There is no dispute in this case as to the identity of the documents and videotapes in question, or whether the Department of Agriculture fulfilled its duty in locating the information requested by the plaintiff.*fn1 The Court therefore must decide whether the Department was correct in withholding documents under Exemption 5 or Exemption 6 of the FOIA.

B. Exemption 5

Exemption 5 of the FOIA protects from disclosure "inter-agency or intraagency memorandums or letters which would not be available by law to a party... in litigation with the agency." 5 U.S.C. § 552. This provision applies to materials that normally are privileged in the civil discovery context, including those protected by the attorney work product privilege. See NLRB v. Sears, Roebuck & Co., 421 U.S. 132, 149, 154 (1975); see also FTC v. Grolier, Inc., 462 U.S. 19, 26 (1983) ("The test under Exemption 5 is whether the documents would be 'routinely' or 'normally' disclosed upon a showing of relevance."); Martin v. Office of Special Counsel, 819 F.2d 1181, 1184 (D.C. Cir. 1987) (same). As with all FOIA exemptions, the burden is on the agency invoking Exemption 5 to "establish its right to withhold evidence from the public.... [C]onclusory assertions of privilege will not suffice" to carry the agency's burden. Senate of the Commonwealth of Puerto Rico v. United States Dep't of Justice, 823 F.2d 574, 585 (D.C. Cir. 1987) (quoting Coastal States Gas Corp. v. Dep't of Energy, 617 F.2d 854, 861 (D.C. Cir. 1980)).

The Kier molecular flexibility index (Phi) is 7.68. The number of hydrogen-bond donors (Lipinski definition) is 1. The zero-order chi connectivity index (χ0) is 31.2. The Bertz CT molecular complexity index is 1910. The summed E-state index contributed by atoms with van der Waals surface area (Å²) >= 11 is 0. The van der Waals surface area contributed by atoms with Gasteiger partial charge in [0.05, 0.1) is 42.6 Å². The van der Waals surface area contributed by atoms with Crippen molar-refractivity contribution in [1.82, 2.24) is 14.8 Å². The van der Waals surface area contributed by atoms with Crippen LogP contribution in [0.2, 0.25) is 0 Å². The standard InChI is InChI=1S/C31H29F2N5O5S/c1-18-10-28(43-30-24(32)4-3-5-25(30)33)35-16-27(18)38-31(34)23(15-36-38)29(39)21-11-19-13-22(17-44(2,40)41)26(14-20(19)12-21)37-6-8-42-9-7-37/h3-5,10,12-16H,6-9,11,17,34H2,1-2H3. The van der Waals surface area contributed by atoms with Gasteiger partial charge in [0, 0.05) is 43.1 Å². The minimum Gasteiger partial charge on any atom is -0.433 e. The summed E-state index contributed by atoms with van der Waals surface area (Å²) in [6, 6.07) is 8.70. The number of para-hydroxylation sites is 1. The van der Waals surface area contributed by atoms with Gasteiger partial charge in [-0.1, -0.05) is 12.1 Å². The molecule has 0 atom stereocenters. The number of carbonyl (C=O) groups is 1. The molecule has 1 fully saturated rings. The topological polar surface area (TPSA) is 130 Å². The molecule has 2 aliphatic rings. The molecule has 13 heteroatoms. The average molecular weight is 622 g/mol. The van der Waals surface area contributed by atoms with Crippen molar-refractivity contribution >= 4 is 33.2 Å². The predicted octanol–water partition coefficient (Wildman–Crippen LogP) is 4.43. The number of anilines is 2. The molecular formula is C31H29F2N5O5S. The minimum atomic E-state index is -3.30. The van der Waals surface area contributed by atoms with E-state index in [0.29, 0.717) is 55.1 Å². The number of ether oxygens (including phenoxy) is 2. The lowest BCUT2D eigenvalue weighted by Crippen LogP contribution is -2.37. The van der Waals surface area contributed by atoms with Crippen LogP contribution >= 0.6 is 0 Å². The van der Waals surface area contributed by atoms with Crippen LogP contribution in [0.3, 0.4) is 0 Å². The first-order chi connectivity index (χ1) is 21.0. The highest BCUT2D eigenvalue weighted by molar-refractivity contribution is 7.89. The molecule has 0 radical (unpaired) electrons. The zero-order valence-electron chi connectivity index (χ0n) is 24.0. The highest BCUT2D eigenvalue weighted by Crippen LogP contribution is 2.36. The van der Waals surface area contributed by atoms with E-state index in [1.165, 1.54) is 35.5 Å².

As incorporated into Exemption 5, the attorney work product doctrine is intended to preserve a zone of privacy in which lawyers can prepare and develop legal theories and strategy with an eye toward litigation free from unnecessary intrusion by an adversary. Hickman v. Taylor, 329 U.S. 495, 510-11 (1947). It protects from disclosure any materials prepared by or for a party or its attorney or by or for a party's representative in anticipation of litigation. See FED. R. CIV. P. 26(b)(3). The protected materials may be either deliberative or factual in nature -- for the former, sometimes called opinion work product, there is special protection, nearly absolute privilege, in order to protect an attorney's mental processes and impressions from discovery, while for fact work product there is a qualified privilege which can be overcome only upon a showing of special need for the materials and undue hardship. See FED. R. CIV. P. 26(b)(3); Upjohn Co. v. United States, 449 U.S. 383, 400-03 (1981); Hickman v. Taylor, 329 U.S. at 512-13; United States v. Adlman, 134 F.3d 1194, 1197, 1204 (2d Cir. 1998); Tax Analysts v. IRS, 117 F.3d 607, 620 (D.C. Cir. 1997); Martin v. Office of Special Counsel, 819 F.2d at 1187. While litigation need not be imminent or certain in order to satisfy the anticipationof-litigation prong of the test, this circuit has held that "at the very least some articulable claim, likely to lead to litigation, must have arisen," such that litigation was "fairly foreseeable at the time" the materials were prepared. Coastal States Gas Corp. v. Dep't of Energy, 617 F.2d at 865.